the next area of a level and unloading the previous one. A scripting system built to serve Killzone’s specific needs (“You could do anything you wanted with it,” Van Beek says, “as long as you were making a firstperson shooter”) was thrown out and rebuilt. And while release is still a long way off, Guerrilla is already trying to get its head around the concept of QA testing a game whose bugs are caused by the collision of dynamic systems across a sprawling world.
Not all Guerrilla’s existing work was dragged into the Recycle Bin, however. Much of it has helped Horizon to stand apart from its clear influences – its Tomb Raider climbing, its Monster Hunter looting, its Skryim compass. There’s an example of this in the demo, where Aloy sprints away from the Thunderjaw and jumps through a gap between some rocks, only for the beast to clatter right through them. “Making a game like Killzone means we have very complex destructibility pipelines, which if we’d just made RPGs before, wouldn’t be something we’d have lying around,” Van Beek tells us. “Having made other games in a completely different genre means we can bring elements of them into this game as well. You can sort of see that in the combat: it’s not your typical action-RPG combat. There’s an aspect of Killzone’s intensity in there.”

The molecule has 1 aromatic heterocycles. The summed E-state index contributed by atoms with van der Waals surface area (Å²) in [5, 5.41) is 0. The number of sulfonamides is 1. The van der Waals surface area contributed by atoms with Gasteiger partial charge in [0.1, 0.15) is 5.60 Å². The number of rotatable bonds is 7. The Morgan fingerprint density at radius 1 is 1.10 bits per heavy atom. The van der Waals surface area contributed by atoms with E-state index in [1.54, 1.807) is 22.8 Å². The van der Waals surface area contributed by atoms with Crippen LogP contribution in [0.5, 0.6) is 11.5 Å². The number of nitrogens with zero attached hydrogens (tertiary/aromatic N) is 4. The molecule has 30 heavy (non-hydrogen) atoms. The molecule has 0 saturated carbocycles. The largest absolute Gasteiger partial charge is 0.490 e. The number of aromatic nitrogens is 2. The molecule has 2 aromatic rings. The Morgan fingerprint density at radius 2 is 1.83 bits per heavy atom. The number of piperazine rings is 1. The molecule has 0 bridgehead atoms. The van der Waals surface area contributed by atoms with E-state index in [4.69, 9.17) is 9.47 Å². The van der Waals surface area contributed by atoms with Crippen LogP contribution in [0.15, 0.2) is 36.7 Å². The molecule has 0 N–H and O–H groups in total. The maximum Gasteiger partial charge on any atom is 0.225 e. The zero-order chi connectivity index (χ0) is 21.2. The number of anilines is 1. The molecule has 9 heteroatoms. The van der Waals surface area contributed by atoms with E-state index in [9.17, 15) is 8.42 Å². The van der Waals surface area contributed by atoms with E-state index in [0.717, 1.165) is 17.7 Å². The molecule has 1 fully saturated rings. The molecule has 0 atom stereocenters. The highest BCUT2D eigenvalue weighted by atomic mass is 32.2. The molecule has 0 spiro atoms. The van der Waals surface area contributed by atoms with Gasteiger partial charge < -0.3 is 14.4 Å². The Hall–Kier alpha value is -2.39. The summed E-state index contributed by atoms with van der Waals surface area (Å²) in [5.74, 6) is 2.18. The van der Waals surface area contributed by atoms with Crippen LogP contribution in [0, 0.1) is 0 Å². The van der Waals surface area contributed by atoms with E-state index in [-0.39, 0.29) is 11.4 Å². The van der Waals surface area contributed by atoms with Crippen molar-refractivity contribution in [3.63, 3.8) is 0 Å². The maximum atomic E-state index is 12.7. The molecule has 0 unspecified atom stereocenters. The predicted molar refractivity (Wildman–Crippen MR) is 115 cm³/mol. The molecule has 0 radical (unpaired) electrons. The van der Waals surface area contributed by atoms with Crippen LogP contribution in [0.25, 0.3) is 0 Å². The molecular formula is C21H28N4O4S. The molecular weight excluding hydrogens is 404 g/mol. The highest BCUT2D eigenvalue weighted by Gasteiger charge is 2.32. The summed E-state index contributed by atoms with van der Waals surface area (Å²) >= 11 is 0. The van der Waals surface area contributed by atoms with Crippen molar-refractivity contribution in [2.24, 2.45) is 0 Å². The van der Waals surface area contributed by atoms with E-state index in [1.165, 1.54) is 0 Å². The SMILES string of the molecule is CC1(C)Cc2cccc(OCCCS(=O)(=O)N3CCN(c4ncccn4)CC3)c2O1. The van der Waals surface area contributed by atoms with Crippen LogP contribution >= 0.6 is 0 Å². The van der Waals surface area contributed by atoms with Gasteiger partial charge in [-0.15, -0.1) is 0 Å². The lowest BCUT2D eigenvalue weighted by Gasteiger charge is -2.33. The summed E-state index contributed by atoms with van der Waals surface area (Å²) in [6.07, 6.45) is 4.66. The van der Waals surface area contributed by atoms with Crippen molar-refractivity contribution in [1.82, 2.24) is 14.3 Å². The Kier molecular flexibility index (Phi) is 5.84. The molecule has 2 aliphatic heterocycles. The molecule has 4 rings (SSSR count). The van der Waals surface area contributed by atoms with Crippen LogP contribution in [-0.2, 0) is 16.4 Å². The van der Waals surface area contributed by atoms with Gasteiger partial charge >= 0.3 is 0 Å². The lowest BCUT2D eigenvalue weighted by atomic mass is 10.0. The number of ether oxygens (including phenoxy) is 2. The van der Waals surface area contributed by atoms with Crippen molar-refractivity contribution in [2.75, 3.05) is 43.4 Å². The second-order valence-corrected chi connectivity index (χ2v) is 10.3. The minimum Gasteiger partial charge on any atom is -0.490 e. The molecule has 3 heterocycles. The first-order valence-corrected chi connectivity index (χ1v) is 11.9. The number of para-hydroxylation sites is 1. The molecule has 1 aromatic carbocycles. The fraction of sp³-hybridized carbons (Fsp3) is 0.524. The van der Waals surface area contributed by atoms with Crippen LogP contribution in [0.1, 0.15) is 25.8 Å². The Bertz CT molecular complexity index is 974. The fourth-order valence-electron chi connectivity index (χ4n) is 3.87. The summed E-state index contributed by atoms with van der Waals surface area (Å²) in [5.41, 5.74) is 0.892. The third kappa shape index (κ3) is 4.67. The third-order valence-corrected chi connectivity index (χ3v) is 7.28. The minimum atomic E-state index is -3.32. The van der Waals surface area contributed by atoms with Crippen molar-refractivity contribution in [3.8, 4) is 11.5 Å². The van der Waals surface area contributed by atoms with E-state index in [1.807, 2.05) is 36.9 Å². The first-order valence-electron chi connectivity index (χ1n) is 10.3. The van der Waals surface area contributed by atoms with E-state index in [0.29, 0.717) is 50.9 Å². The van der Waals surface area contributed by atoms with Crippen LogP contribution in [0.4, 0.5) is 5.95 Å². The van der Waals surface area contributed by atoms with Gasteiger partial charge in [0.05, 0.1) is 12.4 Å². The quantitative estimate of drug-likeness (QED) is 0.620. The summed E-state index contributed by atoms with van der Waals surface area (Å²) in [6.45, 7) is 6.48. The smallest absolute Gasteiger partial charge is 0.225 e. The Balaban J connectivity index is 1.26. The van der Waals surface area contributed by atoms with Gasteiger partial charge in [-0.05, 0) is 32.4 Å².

Horizon: Zero Dawn may have been Van Beek’s idea, but it could not have been made without the support of the studio as a whole. Killzone: Shadow Fall may have been Guerrilla’s first PS4 game, but it is Horizon that represents the true generational shift for the developer, an idea selected by studio staff who knew full well how much they would need to change in order to make it work. Perhaps in another company, they would never have been given the choice, their next project presented to them as a fait accompli and a few dozen of them laid off so their employer could bring in new people with the right skills. Guerrilla, evidently, is not that type of studio.